Tubi revenue expected to hit $700 million in 2022
Tubi, the free ad-supported streaming service that was acquired by Fox last year, is expected to hit $700 million in revenue in 2022, according to a new UBS analysis.
Why it matters: That's up from its annual revenue of $145 million at purchase. Tubi CEO Farhad Massoudi told Axios that it's been able to grow quickly under Fox's leadership because the company isn't "distracted by a subscription streaming business that is a sinkhole of money."
- Fox Corp. chairman and CEO Lachlan Murdoch has previously said Fox envisions Tubi becoming "a $1 billion business and a core pillar of Fox." Analysts expect Tubi to hit $1 billion in revenue as early as 2023.
Details: Part of Fox's strategy to grow Tubi is keeping it independent so that it can remain focused on supercharging growth.
- Speaking to investors at UBS last week, Fox Corp. chief financial officer Steven Tomsic said that Tubi "probably leads" Fox's digital assets, arguing that Tubi's business provides incremental revenue to Fox's broader advertising portfolio, not just a supplement to linear TV ad declines.
- 'Tubi runs its own rate internally in the business," he said. "Tubi is sold very specifically as its own asset and it's also a different demo from the broader portfolio." (The average age of a Tubi viewer is in their mid-30s.)
- The company now has 400 employees, up from 250 early last year. Tubi's sales team is integrated into Fox Corp's larger sales team, and reports to Marianne Gambelli, president of ad sales at Fox. The two companies teamed up earlier this year for their first joint upfront presentation to advertisers.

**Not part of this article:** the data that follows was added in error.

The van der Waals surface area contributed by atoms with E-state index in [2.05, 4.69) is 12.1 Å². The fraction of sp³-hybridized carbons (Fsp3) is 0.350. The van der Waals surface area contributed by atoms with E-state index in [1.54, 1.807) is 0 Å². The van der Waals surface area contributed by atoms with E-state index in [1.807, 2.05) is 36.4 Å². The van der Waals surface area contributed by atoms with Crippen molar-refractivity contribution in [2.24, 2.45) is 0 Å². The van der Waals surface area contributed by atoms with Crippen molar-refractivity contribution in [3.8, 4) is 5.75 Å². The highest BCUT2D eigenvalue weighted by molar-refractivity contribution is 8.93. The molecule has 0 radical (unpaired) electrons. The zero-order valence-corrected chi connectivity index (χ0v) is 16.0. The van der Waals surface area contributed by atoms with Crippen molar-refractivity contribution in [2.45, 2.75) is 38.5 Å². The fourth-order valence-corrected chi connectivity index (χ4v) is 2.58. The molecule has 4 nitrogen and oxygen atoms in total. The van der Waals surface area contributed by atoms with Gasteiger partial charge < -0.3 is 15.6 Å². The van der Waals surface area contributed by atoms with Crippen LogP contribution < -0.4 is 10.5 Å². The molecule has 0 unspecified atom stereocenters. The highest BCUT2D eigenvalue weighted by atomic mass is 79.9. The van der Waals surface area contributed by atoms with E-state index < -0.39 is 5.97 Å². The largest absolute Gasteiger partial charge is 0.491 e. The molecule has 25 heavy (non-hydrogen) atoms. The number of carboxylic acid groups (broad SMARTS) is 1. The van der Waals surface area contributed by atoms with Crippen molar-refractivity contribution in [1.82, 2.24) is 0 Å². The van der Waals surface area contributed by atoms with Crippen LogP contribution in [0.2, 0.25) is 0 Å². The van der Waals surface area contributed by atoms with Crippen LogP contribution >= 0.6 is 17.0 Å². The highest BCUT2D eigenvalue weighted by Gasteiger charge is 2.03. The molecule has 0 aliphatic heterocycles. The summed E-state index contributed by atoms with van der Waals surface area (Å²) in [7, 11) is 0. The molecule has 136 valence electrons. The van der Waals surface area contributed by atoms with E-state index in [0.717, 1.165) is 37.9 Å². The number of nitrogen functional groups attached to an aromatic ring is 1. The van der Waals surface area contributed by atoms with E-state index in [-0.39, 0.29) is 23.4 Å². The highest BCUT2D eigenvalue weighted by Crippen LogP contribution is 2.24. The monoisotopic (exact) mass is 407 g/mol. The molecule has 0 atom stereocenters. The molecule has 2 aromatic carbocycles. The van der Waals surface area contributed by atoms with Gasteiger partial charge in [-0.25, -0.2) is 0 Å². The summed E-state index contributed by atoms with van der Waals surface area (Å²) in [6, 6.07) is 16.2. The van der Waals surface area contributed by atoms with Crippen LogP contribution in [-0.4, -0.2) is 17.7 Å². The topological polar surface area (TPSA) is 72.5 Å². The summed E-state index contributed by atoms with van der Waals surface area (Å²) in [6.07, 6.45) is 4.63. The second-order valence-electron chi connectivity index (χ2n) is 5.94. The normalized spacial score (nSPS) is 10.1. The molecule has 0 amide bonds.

Be smart: While Tubi is considered a separate asset, Fox has invested significantly in its growth, injecting capital, marketing and sales integration opportunities into the brand.
- Massoudi told Axios the company is focused on growth. "It is not our focus to be profitable," he said. Tubi plans to invest more in expanding in the company's content library, as well as its personalization tech and marketing for user acquisition.
- To date, the company has more than 35,000 titles in its library, up from 20,000 when it was acquired. A large range of content is necessary for the company to be able to personalize recommendations to very niche audiences. It has 40 million monthly active users.
- "While everybody is philosophically a believer in content as king, we've always been saying that data is king," Massoudi noted.
- "We have chosen not to go after the broadcast type of content that is meant to appeal to the average customer," he added. "We try to serve smaller communities ... and our ability to personalize is so key to our business."
The big picture: As the subscription streaming landscape becomes more saturated, most big entertainment giants have started investing in ad-supported streaming alternatives.
- ViacomCBS acquired Pluto TV in 2019. Comcast acquired Xumo last year to help expand its digital ad inventory for Peacock. Roku plans to develop more than 50 original shows next year. Amazon is considering reaming its ad-supported service, IMDb TV, to lure more viewers.
By the numbers: A new analysis from TVision found that time spent with ad-supported streaming services surpassed time spent with subscription streaming services during the third quarter of this year.
- According to the Magid, a media research firm, Tubi's share of those who have used ad-supported streaming services increased by 4 percentage points to 13% from 2019 to 2021.
What to watch: As entertainment giants compete for more eyeballs on their ad-supported streaming services, many are beginning to invest more in original programming.
- Tubi debuted its original series, "Freak Brothers," an animated show starring Woody Harrelson, John Goodman and Tiffany Haddish in October. It plans to invest in more original TV series, in addition to movies, next year.